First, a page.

KS: Is there a favorite craft or activity you’ve recently discovered, but have yet to do with your little learners?
Ing: That would have to be snow dough! I’ve read so much about it but have yet to try it with my kids. It seems so simple, but I need to find a good time for them to play with it, due to the potential mess.
KS: Can you tell us about an all-time favorite or most memorable activity that all three of your children enjoyed?
Ing: That’s a tough one. I’d say when they were younger (two to four years old), they looked forward to our daily bedtime reading. We would cuddle on the sofa and either my husband or I would read them a book or two before their bedtime. I’m thinking they loved the bonding as much as listening to the stories! Painting is a close second favorite activity. All three kids love to paint. And, of course, water play and bubbles never fail to captivate them! We’re also very into outdoor activities and letting the kids explore nature; they enjoy building sand castles, cycling, feeding fish, and having picnics at the park. And the most memorable activity that our two boys have tried is parasailing!
Project-based learning is an educational approach that has become increasingly popular in the last few years. So, what is project-based learning, or PBL? It’s an approach in which students adopt an investigative approach to learning. And, fittingly, it emphasizes the completion of all kinds of projects. Work is often performed in groups, and the environment encourages kids to band together and think creatively in order to solve problems and complete assignments.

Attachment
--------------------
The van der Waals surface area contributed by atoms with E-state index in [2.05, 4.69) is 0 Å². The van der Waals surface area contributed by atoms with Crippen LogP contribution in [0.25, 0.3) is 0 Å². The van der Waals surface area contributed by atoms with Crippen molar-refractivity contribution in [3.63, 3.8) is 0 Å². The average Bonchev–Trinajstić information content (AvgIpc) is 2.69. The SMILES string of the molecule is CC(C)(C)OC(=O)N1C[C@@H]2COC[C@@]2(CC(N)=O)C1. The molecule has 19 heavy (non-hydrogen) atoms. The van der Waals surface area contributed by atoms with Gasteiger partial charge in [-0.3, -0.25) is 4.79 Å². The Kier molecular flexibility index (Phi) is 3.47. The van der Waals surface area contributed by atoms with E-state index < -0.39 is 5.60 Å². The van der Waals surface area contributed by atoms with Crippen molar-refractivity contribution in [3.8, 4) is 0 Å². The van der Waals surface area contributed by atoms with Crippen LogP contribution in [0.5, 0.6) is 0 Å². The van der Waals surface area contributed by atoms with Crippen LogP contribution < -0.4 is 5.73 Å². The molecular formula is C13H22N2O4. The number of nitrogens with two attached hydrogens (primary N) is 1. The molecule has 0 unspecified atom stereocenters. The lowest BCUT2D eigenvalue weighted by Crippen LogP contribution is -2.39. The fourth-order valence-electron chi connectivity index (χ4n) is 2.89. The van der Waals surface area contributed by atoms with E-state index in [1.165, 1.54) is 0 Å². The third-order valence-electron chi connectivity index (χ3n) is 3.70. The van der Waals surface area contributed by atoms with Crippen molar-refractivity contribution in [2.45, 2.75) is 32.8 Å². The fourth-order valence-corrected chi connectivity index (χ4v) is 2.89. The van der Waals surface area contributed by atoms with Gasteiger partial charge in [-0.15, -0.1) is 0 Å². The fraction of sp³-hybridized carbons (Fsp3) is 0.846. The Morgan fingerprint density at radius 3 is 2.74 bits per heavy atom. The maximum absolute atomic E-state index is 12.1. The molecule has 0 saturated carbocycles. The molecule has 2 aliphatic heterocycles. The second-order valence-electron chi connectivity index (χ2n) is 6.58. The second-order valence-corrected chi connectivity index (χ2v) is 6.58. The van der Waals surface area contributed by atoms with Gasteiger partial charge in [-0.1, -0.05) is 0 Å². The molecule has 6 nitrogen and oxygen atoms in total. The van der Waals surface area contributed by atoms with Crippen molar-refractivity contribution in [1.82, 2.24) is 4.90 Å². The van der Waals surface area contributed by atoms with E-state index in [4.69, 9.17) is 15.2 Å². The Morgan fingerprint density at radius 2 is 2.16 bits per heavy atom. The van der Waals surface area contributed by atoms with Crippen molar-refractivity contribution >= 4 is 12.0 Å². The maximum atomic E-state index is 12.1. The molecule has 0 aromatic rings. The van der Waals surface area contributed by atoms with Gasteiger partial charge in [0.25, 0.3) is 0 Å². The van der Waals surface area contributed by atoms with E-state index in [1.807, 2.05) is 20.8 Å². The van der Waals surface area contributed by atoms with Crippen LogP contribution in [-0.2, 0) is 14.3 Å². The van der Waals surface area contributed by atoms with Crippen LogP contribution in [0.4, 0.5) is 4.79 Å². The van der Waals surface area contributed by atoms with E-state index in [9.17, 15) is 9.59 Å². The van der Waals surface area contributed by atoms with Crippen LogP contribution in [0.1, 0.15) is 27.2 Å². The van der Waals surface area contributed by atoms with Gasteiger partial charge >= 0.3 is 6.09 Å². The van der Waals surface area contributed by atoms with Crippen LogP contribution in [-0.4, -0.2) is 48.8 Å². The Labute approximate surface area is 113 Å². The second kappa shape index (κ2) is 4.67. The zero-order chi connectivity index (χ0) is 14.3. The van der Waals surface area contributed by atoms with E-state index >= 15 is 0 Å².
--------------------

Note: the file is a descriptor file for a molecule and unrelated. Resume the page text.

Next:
Like nearly all educational philosophies, the success of the approach depends greatly on the teacher. However, there are some pros and cons of PBL that are worth discussing.
- Students more easily develop team-building skills, which are essential in future work environments.
- The learning process puts greater emphasis on creativity, and students can see how their ideas can be successfully adopted and carried out to complete projects.
- Students are autonomous, yet they are also able to interact with one another freely.
- Real-world connections are more easily derived from the learning materials.
- Students get to know their peers better.
- Teachers who are not properly trained or equipped with the skills needed to facilitate a PBL classroom might not be able to help their students learn key concepts effectively.
- Conflicts between students might become more common and possibly more difficult to detect.
- Group projects that are not heavily monitored by teachers can lead to uneven division of tasks between students.
- It’s hard to determine how much each student contributes to a group project, which could mean that while some students are learning, others are letting their peers do all of the mental heavy-lifting.
- Parents might struggle to figure out how best to help their students, as homework and take-home assignments are hard to understand when taken outside of a group context.
The benefits of PBL are not only educational, but also social. The cons, for the most part, center around the difficultly of navigating group dynamics and how they affect the learning process.
When I was in school, I remember dreading group projects. Depending on the group you were assigned to, you could end up doing a lot of someone else’s work if you wanted to receive a good grade. That being said, there was hardly any structure or teacher involvement in these projects. Teachers were little more than passive observers. Now that I’ve gained a little perspective, I do feel that I would have greatly benefited from more extensive interaction with my peers, especially in the upper elementary school grades, as well as in middle and high school. When students are required to work collaboratively, they learn from one another and gain a better understanding and appreciation of what their peers have to offer the group.
To learn more about project based learning and how it works, check out this article.